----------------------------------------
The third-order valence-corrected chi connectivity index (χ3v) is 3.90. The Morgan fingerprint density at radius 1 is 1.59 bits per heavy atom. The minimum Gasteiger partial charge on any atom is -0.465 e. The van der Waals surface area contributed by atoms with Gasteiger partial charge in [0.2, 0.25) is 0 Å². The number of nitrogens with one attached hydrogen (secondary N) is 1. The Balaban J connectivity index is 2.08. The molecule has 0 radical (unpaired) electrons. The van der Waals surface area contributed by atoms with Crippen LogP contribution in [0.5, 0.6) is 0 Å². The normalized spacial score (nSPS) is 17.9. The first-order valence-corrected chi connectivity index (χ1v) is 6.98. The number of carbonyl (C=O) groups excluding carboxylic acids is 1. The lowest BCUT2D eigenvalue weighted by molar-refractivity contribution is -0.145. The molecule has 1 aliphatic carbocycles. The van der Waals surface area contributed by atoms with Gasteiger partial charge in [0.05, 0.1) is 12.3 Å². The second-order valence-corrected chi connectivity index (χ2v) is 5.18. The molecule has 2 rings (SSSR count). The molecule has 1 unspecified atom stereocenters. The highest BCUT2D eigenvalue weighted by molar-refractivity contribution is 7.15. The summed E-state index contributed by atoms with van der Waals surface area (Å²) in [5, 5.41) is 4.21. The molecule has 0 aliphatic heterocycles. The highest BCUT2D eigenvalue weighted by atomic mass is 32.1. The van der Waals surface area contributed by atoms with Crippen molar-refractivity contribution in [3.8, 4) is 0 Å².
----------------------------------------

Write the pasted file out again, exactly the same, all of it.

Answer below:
The third-order valence-corrected chi connectivity index (χ3v) is 3.90. The Morgan fingerprint density at radius 1 is 1.59 bits per heavy atom. The minimum Gasteiger partial charge on any atom is -0.465 e. The van der Waals surface area contributed by atoms with Gasteiger partial charge in [0.2, 0.25) is 0 Å². The number of nitrogens with one attached hydrogen (secondary N) is 1. The Balaban J connectivity index is 2.08. The molecule has 0 radical (unpaired) electrons. The van der Waals surface area contributed by atoms with Crippen LogP contribution in [0.5, 0.6) is 0 Å². The normalized spacial score (nSPS) is 17.9. The first-order valence-corrected chi connectivity index (χ1v) is 6.98. The number of carbonyl (C=O) groups excluding carboxylic acids is 1. The lowest BCUT2D eigenvalue weighted by molar-refractivity contribution is -0.145. The molecule has 1 aliphatic carbocycles. The van der Waals surface area contributed by atoms with Gasteiger partial charge in [0.05, 0.1) is 12.3 Å². The second-order valence-corrected chi connectivity index (χ2v) is 5.18. The molecule has 2 rings (SSSR count). The molecule has 1 unspecified atom stereocenters. The highest BCUT2D eigenvalue weighted by molar-refractivity contribution is 7.15. The summed E-state index contributed by atoms with van der Waals surface area (Å²) in [5, 5.41) is 4.21. The molecule has 0 aliphatic heterocycles. The highest BCUT2D eigenvalue weighted by atomic mass is 32.1. The van der Waals surface area contributed by atoms with Crippen molar-refractivity contribution in [3.8, 4) is 0 Å².